Tales of Hearts R: Hands-Off

It’s been almost six years since Tales of Hearts was originally released but we weren’t fortunate enough to have a localised version, so outside of importing it, most of us – myself included – never got a chance to play it. Fast forward to 2013, and a Vita remake under the name Tales of Hearts R also only releases in Japan. Come November though, it will be making the leap abroad into NA and EU territories; though this time, it will be on the Vita (with its lovely OLED screen) rather than the DS or 3DS.

The original released on the DS in 2D; the remake however has been put into the newer trappings of the 3D Tales games, making it one of the most substantial remakes you will ever come across. Overhauled to be completely 3D, the environments and combat are almost completely different from their original iterations. Combat obviously reaps more differences due to gameplay being adapted for the extra axis of movement and area of effect abilities.

With the unfortunate fact that there isn’t any preview builds about, the next best thing was a video of the first 45 minutes of the game for me to watch over; which if you are a fan of the series, you’re more than well aware that dialogue and cutscenes far exceeds 80% of the footage. It’s not a bad thing; at any rate, it looks as though the game runs beautifully. If the video’s quality is any measure of it running on the system, then it’ll look gorgeous with its art and colours popping out ever so slightly. The load times also seem to be pretty quick between locations.

The core Tales experience seems to be there: real-time combat, check; anime cutscenes, check; young teens out to save the world, check; personal drama, check. All the elements are there within the first 45 minutes, which means we can more or less assume that it’ll continue in the usual Tales fashion. As I mentioned before, the first 45 minutes is pretty bereft of combat and has no bosses or any particularly meaningful battles, so it will be a slightly slower start for the game compared to some of the others in the series.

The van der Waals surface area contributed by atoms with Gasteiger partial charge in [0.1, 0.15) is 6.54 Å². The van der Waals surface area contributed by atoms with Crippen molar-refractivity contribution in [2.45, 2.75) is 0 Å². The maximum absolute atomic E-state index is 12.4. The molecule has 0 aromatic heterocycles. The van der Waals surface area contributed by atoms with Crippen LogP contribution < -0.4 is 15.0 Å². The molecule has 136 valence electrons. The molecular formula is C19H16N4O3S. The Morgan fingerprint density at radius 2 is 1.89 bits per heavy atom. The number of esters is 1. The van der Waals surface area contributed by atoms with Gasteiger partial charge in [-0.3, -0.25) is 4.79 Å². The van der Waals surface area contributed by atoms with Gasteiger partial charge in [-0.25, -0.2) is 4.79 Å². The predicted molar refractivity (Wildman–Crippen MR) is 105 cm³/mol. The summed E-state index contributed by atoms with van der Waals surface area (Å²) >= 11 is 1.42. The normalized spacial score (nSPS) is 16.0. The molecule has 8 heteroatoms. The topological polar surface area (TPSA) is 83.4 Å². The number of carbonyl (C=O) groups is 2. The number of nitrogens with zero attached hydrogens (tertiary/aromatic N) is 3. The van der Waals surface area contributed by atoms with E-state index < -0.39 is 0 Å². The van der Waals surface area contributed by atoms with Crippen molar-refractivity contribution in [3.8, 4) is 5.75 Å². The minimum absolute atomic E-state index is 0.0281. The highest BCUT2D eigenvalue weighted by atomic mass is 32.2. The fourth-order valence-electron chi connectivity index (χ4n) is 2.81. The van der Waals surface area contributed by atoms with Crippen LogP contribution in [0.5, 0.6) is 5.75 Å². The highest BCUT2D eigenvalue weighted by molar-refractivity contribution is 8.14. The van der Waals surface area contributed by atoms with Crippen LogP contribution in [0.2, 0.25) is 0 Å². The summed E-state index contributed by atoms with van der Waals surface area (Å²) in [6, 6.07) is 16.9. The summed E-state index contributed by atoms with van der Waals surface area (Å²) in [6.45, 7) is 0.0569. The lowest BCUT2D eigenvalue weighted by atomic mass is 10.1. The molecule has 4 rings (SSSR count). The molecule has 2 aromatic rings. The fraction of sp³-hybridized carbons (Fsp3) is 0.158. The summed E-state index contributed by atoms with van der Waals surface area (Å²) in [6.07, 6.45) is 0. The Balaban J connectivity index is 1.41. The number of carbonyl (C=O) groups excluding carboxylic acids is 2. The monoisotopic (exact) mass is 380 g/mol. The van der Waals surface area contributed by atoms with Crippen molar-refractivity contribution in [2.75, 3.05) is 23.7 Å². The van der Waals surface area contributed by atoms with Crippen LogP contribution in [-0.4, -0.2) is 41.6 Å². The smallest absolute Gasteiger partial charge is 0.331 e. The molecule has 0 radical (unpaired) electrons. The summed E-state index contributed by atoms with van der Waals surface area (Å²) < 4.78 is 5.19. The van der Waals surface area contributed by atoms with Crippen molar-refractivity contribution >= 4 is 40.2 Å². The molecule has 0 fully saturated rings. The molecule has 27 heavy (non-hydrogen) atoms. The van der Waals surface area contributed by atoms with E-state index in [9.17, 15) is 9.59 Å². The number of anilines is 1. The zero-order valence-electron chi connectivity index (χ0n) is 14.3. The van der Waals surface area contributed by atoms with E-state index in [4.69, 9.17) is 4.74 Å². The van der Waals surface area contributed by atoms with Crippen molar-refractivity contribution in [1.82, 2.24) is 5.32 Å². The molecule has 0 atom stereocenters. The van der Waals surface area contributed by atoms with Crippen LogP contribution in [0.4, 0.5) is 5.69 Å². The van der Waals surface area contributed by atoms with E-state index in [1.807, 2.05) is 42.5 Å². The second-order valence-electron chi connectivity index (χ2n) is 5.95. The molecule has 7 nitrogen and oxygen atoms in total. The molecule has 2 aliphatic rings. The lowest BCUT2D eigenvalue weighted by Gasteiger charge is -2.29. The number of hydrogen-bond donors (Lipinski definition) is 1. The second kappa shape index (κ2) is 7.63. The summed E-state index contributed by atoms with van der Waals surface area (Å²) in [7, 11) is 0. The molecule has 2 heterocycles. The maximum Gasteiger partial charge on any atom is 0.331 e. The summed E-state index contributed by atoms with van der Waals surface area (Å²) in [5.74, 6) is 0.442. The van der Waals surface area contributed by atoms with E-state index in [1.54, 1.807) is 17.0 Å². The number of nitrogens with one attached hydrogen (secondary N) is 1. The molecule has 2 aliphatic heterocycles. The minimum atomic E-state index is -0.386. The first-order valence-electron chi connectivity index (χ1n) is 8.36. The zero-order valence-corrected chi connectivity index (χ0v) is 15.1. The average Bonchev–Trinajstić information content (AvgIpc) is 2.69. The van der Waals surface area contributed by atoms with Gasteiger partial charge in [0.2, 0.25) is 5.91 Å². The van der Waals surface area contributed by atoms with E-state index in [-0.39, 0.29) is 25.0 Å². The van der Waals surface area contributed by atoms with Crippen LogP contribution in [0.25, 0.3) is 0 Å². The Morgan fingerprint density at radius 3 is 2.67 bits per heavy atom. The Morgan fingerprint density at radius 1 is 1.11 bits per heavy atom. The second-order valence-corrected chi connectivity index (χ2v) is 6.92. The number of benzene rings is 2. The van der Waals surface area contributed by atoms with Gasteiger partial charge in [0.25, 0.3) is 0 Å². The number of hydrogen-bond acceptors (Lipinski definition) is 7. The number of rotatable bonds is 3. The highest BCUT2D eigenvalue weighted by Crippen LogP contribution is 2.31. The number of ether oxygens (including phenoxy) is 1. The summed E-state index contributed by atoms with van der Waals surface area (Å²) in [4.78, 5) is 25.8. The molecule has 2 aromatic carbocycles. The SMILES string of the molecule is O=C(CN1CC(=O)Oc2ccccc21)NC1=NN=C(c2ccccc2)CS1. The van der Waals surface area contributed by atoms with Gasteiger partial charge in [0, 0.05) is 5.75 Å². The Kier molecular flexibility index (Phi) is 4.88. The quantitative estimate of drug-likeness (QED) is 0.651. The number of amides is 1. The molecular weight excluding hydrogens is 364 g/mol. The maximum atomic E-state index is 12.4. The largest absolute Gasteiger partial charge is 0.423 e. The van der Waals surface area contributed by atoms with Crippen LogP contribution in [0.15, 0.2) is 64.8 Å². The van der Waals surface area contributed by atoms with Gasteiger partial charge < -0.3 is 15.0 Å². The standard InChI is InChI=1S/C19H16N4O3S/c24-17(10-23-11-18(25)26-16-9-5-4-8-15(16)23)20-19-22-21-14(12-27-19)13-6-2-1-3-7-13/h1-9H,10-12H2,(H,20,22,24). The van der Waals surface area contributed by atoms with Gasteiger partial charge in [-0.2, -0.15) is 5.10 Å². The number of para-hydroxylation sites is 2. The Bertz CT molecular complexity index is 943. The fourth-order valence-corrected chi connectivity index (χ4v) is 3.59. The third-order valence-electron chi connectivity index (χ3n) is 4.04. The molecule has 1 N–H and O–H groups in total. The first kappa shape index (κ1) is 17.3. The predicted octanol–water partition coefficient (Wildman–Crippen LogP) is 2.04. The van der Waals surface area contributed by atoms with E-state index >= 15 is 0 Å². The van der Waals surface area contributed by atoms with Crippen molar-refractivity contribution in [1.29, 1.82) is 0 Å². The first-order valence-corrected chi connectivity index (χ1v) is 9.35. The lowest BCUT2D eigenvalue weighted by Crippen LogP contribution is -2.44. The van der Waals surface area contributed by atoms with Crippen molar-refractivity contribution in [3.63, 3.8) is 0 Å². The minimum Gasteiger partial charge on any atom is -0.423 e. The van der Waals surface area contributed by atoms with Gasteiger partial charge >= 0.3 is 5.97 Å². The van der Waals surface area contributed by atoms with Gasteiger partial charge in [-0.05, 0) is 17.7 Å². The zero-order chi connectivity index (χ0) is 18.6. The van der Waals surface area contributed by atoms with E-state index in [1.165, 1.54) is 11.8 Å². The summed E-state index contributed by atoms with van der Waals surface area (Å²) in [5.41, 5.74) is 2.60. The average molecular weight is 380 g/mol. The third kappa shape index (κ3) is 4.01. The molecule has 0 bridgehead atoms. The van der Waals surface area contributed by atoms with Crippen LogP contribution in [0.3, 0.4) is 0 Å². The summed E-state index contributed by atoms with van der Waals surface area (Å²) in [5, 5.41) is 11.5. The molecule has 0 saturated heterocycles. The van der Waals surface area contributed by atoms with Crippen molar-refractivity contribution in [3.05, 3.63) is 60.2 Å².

Some of the story is told through beautiful anime cutscenes and then the rest is told through the slightly less appealing in game dialogue. This game’s protagonist is teenage Kor Meteor who has his coming of age type thing after defeating his grandfather in combat, and finally receiving his grandfather’s weapon. This roughly equates to a spirit weapon and his grandfather and mother were both essentially highly talented Paladins – think fighty, healy Paladins; not actual Paladins. Soon after, he meets two eventual companions, the main antagonist and has the jumping point for the main story to really begin.

Unfortunately the game’s not going to appeal to everyone though, as the localisation remains purely for text; if you’re a heathen like me, then you usually use English dubs rather than Japanese voice over. If that’s your case, then the purely Japanese VO for the game might put you off a little. But the fact remains that we likely wouldn’t get the game otherwise and a large portion of fans aren’t bothered or would rather have the original VO.

I love the Tales games dearly and most of that fondness arises from Tales of Abyss on the 3DS. With a large enough number of save points, RPGs of this nature work exceptionally well on portables and this feels like a perfect fit on the Vita. Having the free movement on the left analogue stick should be a vast improvement over the 3DS circle pad and the L and R triggers are given actual actions rather than the camera rotation the 3DS had; presumably that means that camera rotation is on the Vita’s right stick, meaning the Vita is making good use of the extra inputs.

Tales of Hearts R doesn’t show anything particularly different from any of the other recent Tales games and that’s really not a bad thing at all. Some might be upset by it not having the older style of combat that accompanied the DS version, but the newer style of game does have a lot of benefits. I personally welcome the change and it’s frankly a huge boon to see proper remakes rather than “lazy” HD editions or quick ports. It’s great to have another portable Tales game too, though the only other thing I would ask for is a little support for the Wii U.

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Written by Sean P

I enjoy playing games and I enjoy writing things, so I decided to combine the two. I do bits here and there and have a twitter that mainly just announces things I’ve done as my life revolves around very little that is truly interesting.

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